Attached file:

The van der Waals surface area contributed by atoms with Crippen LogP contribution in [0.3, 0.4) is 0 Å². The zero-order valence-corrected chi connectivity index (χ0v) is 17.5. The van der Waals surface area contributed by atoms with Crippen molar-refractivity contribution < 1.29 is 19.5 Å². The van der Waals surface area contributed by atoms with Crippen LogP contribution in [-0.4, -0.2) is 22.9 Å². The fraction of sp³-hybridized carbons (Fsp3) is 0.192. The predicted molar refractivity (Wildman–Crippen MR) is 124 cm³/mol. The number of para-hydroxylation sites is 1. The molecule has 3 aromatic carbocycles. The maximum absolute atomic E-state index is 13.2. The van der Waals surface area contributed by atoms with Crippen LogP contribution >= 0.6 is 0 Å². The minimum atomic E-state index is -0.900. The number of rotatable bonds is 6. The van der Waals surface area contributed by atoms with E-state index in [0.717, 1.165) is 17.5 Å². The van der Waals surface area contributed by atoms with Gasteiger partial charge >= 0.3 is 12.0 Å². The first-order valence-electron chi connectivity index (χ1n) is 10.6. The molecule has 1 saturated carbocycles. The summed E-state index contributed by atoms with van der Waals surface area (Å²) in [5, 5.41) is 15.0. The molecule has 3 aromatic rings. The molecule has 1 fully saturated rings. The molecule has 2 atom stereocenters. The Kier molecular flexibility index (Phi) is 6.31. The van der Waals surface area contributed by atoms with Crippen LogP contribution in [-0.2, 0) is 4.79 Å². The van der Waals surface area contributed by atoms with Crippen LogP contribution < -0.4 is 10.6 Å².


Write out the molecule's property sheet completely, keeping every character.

The van der Waals surface area contributed by atoms with Crippen LogP contribution in [0.3, 0.4) is 0 Å². The zero-order valence-corrected chi connectivity index (χ0v) is 17.5. The van der Waals surface area contributed by atoms with Crippen molar-refractivity contribution < 1.29 is 19.5 Å². The van der Waals surface area contributed by atoms with Crippen LogP contribution in [-0.4, -0.2) is 22.9 Å². The fraction of sp³-hybridized carbons (Fsp3) is 0.192. The predicted molar refractivity (Wildman–Crippen MR) is 124 cm³/mol. The number of para-hydroxylation sites is 1. The molecule has 3 aromatic carbocycles. The maximum absolute atomic E-state index is 13.2. The van der Waals surface area contributed by atoms with Crippen LogP contribution >= 0.6 is 0 Å². The minimum atomic E-state index is -0.900. The number of rotatable bonds is 6. The van der Waals surface area contributed by atoms with E-state index in [0.717, 1.165) is 17.5 Å². The van der Waals surface area contributed by atoms with Gasteiger partial charge >= 0.3 is 12.0 Å². The first-order valence-electron chi connectivity index (χ1n) is 10.6. The molecule has 1 saturated carbocycles. The summed E-state index contributed by atoms with van der Waals surface area (Å²) in [5, 5.41) is 15.0. The molecule has 3 aromatic rings. The molecule has 1 fully saturated rings. The molecule has 2 atom stereocenters. The Kier molecular flexibility index (Phi) is 6.31. The van der Waals surface area contributed by atoms with Crippen LogP contribution in [-0.2, 0) is 4.79 Å². The van der Waals surface area contributed by atoms with Crippen LogP contribution < -0.4 is 10.6 Å².